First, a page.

Track NDIS progress in the latest Quarterly Report

The Minister for the National Disability Insurance Scheme (NDIS), the Hon Linda Reynolds CSC, released the Quarterly Report to disability ministers Q1 2021-22 today. 

The Quarterly Report is a detailed report on Scheme performance from 1 July 2021 to 30 September 2021.

It contains a wide range of NDIS data, and provides commentary about the Scheme’s progress, successes and challenges. 

It also meets the requirements under Section 174 of the National Disability Insurance Act 2013 to provide public information about the progress of the National Disability Insurance Scheme. 

Support through the COVID-19 pandemic

You can read about the ways we have worked across governments to support participants, providers, staff and partners this quarter during the COVID-19 pandemic from page 5. This has included supporting participants and disability workers to get vaccinated, and work to ensure participants continue to receive essential services.

Progress on improving our engagement

There is an update on our engagement work to strengthen relationships and build trust with the disability sector from page 8. The Independent Advisory Council (Council) and other key disability community stakeholders participated in two virtual workshops in September 2021 to discuss co-design and other priority issues.

Our commitment to financial transparency

The Agency continues to release more information about the financial challenges facing the Scheme. The NDIA Board released the 30 June 2021 Annual Financial Sustainability Report (AFSR) on our website on 8 October 2021. Section 5 (from page 93) of this report discusses financial sustainability in more detail. 

Participant Experiences and Outcomes

Participants continue to have positive outcomes the longer they are in the Scheme. Results and insights from participants who have been in the Scheme for at least 2, 3, 4 or 5 years are included from page 27. 

Progress Against the Participant Service Charter and Service Improvement Plan

Last year the NDIA introduced a Participant Service Charter to explain what participants can expect when they deal with the NDIA, as well as the Participant Service Improvement Plan that outlines all the improvements the NDIA will make. From page 44 you can track our progress against these commitments to improve our service.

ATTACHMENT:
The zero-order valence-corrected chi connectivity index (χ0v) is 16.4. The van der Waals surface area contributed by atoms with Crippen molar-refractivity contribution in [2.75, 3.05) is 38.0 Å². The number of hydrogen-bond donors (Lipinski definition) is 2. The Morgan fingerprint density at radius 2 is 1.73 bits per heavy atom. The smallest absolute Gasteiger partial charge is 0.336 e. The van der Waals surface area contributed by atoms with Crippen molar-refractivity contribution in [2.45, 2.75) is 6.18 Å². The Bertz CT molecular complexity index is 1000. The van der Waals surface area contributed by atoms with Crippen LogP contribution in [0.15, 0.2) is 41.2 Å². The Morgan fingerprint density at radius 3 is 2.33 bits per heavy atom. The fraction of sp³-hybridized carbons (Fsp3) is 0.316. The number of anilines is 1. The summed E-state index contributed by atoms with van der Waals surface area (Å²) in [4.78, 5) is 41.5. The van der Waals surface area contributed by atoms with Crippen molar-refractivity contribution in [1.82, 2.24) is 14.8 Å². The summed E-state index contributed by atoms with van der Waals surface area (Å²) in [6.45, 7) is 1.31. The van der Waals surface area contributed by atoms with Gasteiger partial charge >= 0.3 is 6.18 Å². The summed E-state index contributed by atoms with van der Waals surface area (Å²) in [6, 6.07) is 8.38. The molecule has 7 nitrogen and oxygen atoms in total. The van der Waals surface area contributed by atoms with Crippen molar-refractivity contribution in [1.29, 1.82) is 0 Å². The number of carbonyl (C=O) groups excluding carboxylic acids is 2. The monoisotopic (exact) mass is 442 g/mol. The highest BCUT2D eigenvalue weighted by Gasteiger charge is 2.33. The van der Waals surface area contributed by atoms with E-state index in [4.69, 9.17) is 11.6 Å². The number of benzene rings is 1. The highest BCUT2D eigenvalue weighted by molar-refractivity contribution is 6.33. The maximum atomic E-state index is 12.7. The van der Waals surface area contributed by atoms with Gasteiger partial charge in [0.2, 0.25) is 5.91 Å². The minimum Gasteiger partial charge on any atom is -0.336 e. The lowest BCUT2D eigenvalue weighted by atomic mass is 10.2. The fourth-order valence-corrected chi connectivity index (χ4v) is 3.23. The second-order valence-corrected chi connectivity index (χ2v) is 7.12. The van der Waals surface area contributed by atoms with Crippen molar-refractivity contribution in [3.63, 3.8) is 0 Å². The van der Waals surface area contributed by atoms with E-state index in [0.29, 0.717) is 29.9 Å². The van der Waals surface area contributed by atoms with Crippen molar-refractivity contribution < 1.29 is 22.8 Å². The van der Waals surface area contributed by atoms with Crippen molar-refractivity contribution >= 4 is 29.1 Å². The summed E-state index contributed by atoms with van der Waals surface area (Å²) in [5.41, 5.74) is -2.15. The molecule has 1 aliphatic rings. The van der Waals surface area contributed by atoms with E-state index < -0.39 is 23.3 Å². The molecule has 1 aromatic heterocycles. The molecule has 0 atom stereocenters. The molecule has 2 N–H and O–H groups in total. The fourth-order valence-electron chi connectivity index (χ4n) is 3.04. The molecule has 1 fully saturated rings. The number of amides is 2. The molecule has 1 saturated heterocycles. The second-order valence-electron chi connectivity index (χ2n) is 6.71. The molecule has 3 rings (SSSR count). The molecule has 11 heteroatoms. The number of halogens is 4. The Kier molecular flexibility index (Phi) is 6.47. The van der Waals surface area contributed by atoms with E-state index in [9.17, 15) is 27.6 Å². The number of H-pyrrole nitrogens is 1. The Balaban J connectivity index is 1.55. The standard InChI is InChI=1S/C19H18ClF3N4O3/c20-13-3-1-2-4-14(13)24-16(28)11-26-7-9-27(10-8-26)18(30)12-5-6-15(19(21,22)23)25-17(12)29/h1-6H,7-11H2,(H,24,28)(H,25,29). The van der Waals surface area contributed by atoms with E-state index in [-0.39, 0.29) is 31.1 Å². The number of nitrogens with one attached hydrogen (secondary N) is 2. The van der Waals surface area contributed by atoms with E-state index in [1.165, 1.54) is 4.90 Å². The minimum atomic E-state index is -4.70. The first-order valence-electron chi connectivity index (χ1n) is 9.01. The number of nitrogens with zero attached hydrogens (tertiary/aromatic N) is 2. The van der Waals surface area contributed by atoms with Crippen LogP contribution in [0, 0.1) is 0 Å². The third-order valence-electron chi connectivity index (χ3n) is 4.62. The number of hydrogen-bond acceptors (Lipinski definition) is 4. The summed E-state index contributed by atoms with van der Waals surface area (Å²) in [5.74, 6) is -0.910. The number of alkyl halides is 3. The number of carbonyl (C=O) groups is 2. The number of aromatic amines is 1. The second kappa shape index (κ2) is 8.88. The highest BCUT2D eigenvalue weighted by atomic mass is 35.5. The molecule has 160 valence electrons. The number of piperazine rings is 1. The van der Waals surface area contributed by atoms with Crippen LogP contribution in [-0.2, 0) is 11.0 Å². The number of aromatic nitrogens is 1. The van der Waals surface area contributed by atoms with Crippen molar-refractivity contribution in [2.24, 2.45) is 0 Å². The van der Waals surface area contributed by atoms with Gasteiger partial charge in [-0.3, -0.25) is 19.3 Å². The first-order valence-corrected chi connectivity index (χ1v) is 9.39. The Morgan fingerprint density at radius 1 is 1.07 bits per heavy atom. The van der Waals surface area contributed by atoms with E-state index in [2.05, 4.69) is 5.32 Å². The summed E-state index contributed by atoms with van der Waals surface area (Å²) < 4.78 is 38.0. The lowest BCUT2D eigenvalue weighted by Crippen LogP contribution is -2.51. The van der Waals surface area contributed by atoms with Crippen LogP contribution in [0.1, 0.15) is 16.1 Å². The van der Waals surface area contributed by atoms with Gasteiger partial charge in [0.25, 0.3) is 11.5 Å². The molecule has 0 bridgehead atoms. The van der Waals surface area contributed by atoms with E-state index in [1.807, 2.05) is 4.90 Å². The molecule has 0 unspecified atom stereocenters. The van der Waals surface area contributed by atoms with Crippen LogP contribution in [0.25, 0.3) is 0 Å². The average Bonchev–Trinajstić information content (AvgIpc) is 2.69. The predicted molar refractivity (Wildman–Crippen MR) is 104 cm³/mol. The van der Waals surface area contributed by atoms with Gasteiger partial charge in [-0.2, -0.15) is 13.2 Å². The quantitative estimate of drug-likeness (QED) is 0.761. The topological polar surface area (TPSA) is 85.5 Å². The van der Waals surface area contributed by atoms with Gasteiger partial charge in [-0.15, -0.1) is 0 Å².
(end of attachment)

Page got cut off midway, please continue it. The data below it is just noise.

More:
Read stories about participants all over Australia

There are six stories in this Quarterly Report that show how participants are achieving their goals with NDIS support. The stories include:

  • Toddler Willow (page 13) who lives with many conditions relating to her premature birth and is learning new ways to communicate with NDIS support.
  • Alberto (page 26), who recently competed at the Tokyo Paralympics and is enjoying learning different skills now he’s living independently.
  • Matthew (page 43), who has lived through many changes and challenges during the COVID-19 pandemic but has also enjoyed more one-on-one activities and grown in confidence.
  • Dwayne (page 63), who uses carbon fibre prosthetic legs and runs an online business helping young people with disability develop their social skills whilst using the computer game Dungeons and Dragons.
  • Gerry (page 92), who is enjoying his love for retail and building on his job skills at Mosaic Support Services social enterprise, Made By Mosaic. 
  • Shelley (page 106), who recently travelled to Rockhampton for her first trip away without family support.

Data highlights from the latest Quarterly Report

  • At 30 September 2021, 484,700 participants were receiving NDIS support 
  • 74,840 of these participants were children aged younger than 7 (15%)
  • 20,482 new participants received an approved plan this quarter, a 4% increase from last quarter. 
    • We are continuing to see a high proportion of children aged younger than 7 years entering the Scheme with 7,761 children this quarter (37.9% of new participants this quarter and 34.8% in the June 2021 quarter)